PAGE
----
How do I find a cosmetic surgeon?

In the UK, cosmetic surgery which aims to enhance or alter the physical appearance and is not necessary medically, is performed in the private sector. This means that unlike procedures offered by the NHS, you are free to choose your own cosmetic surgeon.

This has many benefits, but it can also prove a daunting challenge. The internet can be a fantastic source of information, but how do you distinguish a good cosmetic surgeon and, even more importantly, one that will be right for you.

Here’s some steps to follow when searching for a cosmetic surgeon:

# 1. Nothing beats a personal recommendation

Speak to friends and family and find out if they have undergone a similar procedure to you and ask for their recommendations. This can be difficult in that you may not wish to discuss your plans with all and sundry and also former plastic surgery patients often do not wish to share their experiences because they are keen to keep their decision private.

Ask your surgeon if you can speak to other patients they have treated with a similar procedure to share their experiences. Most surgeons will be happy to put you in touch with patients they have treated who can give you further information on the treatment they’ve undertaken.

The internet can step in here in the form of cosmetic surgery forums where prospective and former patients can share their experiences and ask questions. Certain sites such as Realself and Sofeminine are good examples. However, it is essential that you approach these sites with caution. Sometimes a cosmetic surgery procedure does not fulfil the expectations of the patient, despite the best efforts of the surgeon.

# 2. Check your cosmetic surgeon’s qualifications

When you start researching practitioners that provide cosmetic surgery it can often be confusing to decipher what the different medical qualifications mean. The best guide is to look for the letters FRCS (Plast) after your surgeon’s name and that they are registered on the Plastic Surgery Specialist Register of the General Medical Council (GMC) [add external link] This means, like Consultant Plastic Surgeon Mr Paul Tulley, they will have undergone a lengthy specialist training of at least 8 – 10 years in the NHS in all aspects of plastic surgery, including cosmetic and a wide range of reconstructive surgery.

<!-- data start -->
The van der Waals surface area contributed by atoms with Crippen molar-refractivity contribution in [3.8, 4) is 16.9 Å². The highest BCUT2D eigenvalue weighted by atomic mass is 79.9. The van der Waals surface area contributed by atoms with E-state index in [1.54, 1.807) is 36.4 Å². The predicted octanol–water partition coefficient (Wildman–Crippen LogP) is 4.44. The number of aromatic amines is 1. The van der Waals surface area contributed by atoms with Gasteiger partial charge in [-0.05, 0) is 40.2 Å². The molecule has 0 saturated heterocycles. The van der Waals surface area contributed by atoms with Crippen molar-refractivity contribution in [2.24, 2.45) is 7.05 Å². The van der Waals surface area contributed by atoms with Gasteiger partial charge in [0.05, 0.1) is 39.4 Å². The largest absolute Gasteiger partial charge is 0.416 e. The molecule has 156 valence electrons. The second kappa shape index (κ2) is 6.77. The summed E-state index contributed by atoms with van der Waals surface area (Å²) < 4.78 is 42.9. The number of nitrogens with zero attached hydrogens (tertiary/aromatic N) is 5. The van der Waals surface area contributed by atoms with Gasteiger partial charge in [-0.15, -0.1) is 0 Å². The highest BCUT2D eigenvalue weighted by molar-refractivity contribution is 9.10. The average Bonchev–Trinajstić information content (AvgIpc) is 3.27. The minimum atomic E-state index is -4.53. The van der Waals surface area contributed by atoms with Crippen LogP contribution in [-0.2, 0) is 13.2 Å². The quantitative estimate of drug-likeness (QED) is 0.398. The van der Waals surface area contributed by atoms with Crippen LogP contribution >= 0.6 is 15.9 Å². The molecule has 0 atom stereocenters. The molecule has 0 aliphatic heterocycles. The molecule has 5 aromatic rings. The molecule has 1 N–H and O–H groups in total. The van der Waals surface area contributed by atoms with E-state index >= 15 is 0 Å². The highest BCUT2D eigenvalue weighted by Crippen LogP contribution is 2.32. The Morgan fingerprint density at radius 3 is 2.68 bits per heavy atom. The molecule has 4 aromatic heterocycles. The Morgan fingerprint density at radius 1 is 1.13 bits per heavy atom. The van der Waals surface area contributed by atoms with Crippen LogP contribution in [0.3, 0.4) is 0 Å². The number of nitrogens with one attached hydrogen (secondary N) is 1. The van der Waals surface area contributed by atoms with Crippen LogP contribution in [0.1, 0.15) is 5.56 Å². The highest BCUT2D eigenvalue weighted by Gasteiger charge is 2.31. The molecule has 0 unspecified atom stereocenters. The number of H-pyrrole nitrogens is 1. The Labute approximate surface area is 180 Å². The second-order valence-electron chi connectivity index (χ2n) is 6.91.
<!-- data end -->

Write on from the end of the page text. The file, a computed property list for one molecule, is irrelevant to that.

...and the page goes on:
They should also show a strong interest in cosmetic surgery, in that they have completed a specialist fellowship in cosmetic surgery and continue to maintain knowledge of the most up-to-date techniques.

# 3. What memberships do they hold?

There are a couple of independent plastic surgery organisations in the UK and it is expected that your cosmetic surgeon is a member of at least one of these organisations. The leading plastic surgery organisations in the UK are the British Association of Aesthetic Plastic Surgeons (BAAPS) and British Association of Plastic Reconstructive and Aesthetic Surgeons (BAPRAS). Membership of these organisations means that they are on the specialist register and annual safety audits are performed, giving you further assurance of their experience and standards.